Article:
Thursday, April 3, 2014

Itajime Shibori

Our fiber art group had a playday several months ago and created fabric using Itajime Shibori, which is using clamps for resist dyeing fabric.  One of our members hosted the activity in her large garage and we used plastic clips of various sizes for the "clamps".  We folded the fabric in a way that usually produced a sunburst, tie-dye sort of pattern when it was unfolded, something I'm not really fond of and find hard to use in my pieces.   But it was definitely a fun time and we were glad our friend allowed us to use all her dye and make a mess in her garage!  At the end of the session we had to take our piece home and let them sit for 24 hours before we could reveal the results.  What agony!  But the thing I love most about any type of shibori dyeing is the reveal.  Always fun to see what you get and to find something unexpectedly wonderful--as it usually is! 

So the challenge was to use my resulting fabric in an art quilt successfully (in my mind anyways!) without having it look like it came from the 60's.  I decided the best way to do that would be to cut it up in some way.  I chose to slice and add strips of fabric, slice again, add, slice, add...  Then I put borders on it and quilted it.  Here is the finished piece:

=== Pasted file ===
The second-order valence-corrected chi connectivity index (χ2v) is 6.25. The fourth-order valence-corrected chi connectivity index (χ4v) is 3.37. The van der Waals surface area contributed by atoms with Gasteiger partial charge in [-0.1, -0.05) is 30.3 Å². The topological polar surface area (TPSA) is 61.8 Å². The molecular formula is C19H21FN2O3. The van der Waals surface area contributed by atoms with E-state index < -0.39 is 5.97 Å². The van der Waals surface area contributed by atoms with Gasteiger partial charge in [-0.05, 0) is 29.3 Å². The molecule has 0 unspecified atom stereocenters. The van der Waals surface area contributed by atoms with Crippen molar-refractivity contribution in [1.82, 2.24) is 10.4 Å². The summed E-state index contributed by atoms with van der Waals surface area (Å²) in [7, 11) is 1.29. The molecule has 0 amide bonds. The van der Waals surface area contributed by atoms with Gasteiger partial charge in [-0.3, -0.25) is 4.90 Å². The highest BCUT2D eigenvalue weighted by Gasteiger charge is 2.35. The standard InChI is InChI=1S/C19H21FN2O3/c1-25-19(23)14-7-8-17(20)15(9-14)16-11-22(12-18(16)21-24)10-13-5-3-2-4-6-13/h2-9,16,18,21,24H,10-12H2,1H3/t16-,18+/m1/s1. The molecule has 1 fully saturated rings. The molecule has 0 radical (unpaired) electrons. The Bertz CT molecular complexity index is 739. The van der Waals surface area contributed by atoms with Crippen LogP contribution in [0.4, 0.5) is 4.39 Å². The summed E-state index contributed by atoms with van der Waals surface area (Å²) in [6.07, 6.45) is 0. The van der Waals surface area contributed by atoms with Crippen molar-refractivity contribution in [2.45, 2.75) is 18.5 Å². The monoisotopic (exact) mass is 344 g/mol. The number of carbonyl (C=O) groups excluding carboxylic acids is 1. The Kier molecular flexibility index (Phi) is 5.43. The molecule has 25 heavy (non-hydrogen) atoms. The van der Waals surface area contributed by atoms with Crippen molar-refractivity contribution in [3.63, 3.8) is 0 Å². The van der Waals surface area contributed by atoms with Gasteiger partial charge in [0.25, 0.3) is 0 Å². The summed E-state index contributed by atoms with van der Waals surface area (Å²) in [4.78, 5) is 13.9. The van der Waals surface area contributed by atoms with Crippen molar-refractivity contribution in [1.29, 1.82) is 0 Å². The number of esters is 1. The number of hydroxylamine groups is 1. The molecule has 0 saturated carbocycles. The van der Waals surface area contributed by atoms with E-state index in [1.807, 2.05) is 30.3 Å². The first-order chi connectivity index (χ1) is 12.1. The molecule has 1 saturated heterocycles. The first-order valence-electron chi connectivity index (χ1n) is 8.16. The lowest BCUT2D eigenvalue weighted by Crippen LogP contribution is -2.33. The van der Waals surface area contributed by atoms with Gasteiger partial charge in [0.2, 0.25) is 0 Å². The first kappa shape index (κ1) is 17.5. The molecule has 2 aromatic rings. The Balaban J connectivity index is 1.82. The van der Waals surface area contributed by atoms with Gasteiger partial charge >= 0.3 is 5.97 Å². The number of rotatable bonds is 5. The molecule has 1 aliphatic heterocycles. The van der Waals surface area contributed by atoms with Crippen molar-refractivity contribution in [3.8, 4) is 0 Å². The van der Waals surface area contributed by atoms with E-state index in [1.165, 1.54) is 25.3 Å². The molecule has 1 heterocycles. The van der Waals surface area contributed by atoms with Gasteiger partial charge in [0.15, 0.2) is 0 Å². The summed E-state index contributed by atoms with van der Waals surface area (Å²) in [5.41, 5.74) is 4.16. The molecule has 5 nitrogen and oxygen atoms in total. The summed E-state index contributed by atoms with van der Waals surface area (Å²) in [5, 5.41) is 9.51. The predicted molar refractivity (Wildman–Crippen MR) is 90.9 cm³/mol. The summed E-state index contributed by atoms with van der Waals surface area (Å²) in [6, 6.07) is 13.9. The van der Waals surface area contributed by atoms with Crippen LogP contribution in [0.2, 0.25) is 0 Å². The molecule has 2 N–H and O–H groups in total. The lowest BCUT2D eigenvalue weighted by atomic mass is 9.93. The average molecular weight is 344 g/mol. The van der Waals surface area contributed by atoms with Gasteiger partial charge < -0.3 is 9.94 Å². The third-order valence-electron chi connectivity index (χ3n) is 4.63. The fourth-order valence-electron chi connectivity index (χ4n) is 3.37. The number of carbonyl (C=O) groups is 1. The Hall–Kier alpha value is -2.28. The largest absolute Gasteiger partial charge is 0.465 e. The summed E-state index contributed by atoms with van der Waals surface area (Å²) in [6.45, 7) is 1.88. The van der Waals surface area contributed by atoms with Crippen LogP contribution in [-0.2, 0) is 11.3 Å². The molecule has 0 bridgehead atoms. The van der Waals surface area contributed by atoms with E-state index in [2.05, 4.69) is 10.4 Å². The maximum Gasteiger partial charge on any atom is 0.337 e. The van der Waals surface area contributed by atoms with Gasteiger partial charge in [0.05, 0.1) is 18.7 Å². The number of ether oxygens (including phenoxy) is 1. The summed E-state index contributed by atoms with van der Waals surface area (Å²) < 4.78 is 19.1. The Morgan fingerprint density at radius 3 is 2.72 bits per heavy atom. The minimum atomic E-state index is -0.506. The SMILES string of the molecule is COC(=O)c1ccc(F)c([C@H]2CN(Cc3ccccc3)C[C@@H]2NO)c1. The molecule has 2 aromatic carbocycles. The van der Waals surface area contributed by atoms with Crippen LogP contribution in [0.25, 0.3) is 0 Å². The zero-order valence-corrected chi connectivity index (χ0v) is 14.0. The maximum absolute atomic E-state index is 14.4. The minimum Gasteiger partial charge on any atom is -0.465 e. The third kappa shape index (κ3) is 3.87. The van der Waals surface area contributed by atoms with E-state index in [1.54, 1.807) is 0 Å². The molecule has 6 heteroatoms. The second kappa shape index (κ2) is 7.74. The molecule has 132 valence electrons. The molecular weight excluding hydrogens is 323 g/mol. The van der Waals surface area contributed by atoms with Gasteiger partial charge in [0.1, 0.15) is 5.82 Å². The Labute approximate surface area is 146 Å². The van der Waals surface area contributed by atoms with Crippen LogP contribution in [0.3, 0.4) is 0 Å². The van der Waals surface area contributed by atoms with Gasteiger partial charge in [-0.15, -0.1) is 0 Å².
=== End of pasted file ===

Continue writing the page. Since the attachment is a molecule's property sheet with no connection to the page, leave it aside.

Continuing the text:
The design reminds me of Frank Lloyd Wright and I think it would go nicely in a home of that style.  The fabric in the inner border is a commercial print that was in my stash.  I was looking for something to put around the center section after I finished it and this piece seemed just perfect.  I like the drama of the dark maroon fabric with the dyed shibori piece and think that it is what makes the piece appealing to my eyes.  I don't really care for the greyed tones of my dyed fabric and the dark maroon fabric and the print border fabric both bring some brightness to the piece.

I have another piece of the shibori dyed fabric which has a very strange color combination in it and it will be harder to use.  There are parts of it that are pretty good though so it may be used only in pieces instead of the whole piece as I did for the one above.  Or I could over dye it and maybe some of the unnatural bright green that is in it will get toned down.  Haven't quite decided and have moved on now, but someday I'll get back to it or find it, or parts of it, useful for something I am working on.  You never know!

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